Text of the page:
Review: Batman/Superman: World’s Finest #12

“Scream of the Chaos Monkey”
Writer: Mark Waid
Artist: Emanuela Lupacchino, Wade Von Grawbadger, Norm Rapmund
Color Artist: Tamra Bonvillain
Letterer: Steve Wands
Review by Bryant Lucas

An escaped monkey, and a truck full of bowling balls, dampen hopes of romance, in this month’s outstanding Batman/Superman: World’s Finest #12.

After 11 wonderful issues, we finally learn the truth. Over the course of this series I’ve laughed, cried, and even heard the audible thud of my jaw hitting the floor. Yet, in all that time I’ve also never stopped wondering… what the hell happened between Supergirl and Robin?

Way back in World’s Finest #2, Mark Waid established that the two heroes did in fact go on a date. He also made it very clear that this date was an unmitigated disaster, leaving the two heroes with some unresolved issues. For the last ten months Waid has stayed silent on the matter. However, as of World’s Finest #12, the writer has finally gives us the untold story of Robin and Supergirl’s disastrous date.

Accordingly, the issue is largely told in flashbacks swapping between Robin’s and Supergirl’s perspectives. Each hero recounts the date to their respective partners/mentors, giving insight into the events of the afternoon. It turns out that Supergirl was the first one to make a move. Having been smitten by Robin’s acrobatics, Supergirl asked the Boy Wonder on a date.

Although both heroes were excited about their romantic rendezvous, Robin came in costume, shattering Supergirl’s expectations. When she arrives at the restaurant in civilian attire, Kara had to superspeed into her costume. Robin’s reasoning? He wanted to put on a show for the other patrons. Supergirl was not impressed.  Unfortunately, the heroes’ date only goes downhill as the afternoon progresses, culminating in a fiasco involving a monkey and an avalanche of bowling balls.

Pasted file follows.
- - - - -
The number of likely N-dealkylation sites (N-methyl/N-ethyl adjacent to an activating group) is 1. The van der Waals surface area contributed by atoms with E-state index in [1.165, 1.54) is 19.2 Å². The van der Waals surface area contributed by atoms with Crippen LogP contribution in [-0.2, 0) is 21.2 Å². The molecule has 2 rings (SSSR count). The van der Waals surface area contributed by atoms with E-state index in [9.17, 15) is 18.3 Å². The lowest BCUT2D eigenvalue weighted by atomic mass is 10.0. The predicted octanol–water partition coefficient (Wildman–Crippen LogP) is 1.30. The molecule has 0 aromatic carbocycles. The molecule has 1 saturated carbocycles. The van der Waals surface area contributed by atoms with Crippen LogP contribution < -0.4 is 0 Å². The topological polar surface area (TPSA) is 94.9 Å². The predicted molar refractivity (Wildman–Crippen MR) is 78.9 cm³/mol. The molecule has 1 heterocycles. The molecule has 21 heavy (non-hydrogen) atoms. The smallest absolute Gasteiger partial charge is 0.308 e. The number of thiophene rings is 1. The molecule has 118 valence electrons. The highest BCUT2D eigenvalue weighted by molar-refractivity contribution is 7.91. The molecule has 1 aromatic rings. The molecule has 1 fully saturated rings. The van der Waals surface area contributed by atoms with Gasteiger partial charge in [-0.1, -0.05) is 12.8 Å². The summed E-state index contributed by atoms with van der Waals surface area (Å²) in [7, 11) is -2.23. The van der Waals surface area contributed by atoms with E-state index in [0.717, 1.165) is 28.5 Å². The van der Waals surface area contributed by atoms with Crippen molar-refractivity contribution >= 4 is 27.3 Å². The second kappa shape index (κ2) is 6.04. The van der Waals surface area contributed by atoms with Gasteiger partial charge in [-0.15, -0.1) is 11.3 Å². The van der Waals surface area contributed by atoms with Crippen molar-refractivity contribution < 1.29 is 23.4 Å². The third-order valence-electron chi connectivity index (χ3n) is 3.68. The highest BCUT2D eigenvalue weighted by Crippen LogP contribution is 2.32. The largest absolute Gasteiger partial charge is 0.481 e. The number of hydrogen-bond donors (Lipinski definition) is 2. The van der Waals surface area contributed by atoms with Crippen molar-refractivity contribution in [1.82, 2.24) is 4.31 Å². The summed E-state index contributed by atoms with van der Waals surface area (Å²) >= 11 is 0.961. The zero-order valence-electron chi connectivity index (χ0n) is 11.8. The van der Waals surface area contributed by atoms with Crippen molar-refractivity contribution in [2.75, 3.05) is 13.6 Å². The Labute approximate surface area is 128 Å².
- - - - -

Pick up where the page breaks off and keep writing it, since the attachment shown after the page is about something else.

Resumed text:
A Big, Heaping Gulp of a Silver Age Smoothie

I’m going to cut to the chase: I LOVED this issue. Hands down, it’s the best one of the series so far, which is the highest praise I can give. I’ve been impressed by each issue of this title so far, and this one stands head and shoulders above the rest.

From the very beginning World’s Finest has been fantastic. With its unique Silver Age style and tone, the title breaks from the run-of-the-mill DC fare. Also, the title of this book is a bit of a misnomer. Although Batman and Superman are the titular characters, World’s Finest is a DC Universe book. It’s been a showcase for a variety of B and even C-List characters, and each of these elements is on full display in Worlds Finest #12

Since it’s set in the past, this chapter showcases two nontitular characters: a young Dick Grayson and Supergirl, both of whom are reminiscent of their Silver Age counterparts. Waid’s script captures the wackiness of the era, but does so in an unusual way. Usually, Silver Age homages are zany, high concept sci-fi-stories. In fact, much of Waid’s tenure on the book has been just that; however, this book’s different. It takes the goofy tone of the Silver Age and shoves it into a blender with all the teenage angst of romancecreating a comic book concoction that’s both fun and satisfying.

A-List Substitution

Yes, this comic could be seen as a filler issue; it’s not a part of the previous arc, and it doesn’t set up the upcoming story. This means, just like the last time we had a “filler” issue, Dan Mora gets a break this month. While it’s impossible to replace Dan Mora, DC nevertheless did a great job by tapping Emanuela Lupacchino to handle the art.

Lupacchino brings a lot to the table. Her characters are expressive, her aesthetic is unique, and his action sequences are dynamic. All of this is on display in World’s Finest #12. Between Robin’s awkwardness, made palpable by his beautifully rendered facial expression and a giant avalanche of bowling balls bouncing around a restaurant, Lupacchino brings her A-game. The issue’s gorgeous.

Conclusion

World’s Finest #12 is flawless in its execution. Waid manages to pen a hilarious tale that also examines the character flaws of both Robin and Supergirl. Lupacchino manages to capture all of this energy with perfectly paced visuals. The creative team’s vision couldn’t be clearer, as this comic is as about as good as one-and-done issue can be.

Final Verdict: Perfect from start to finish.

Images Courtesy of DC


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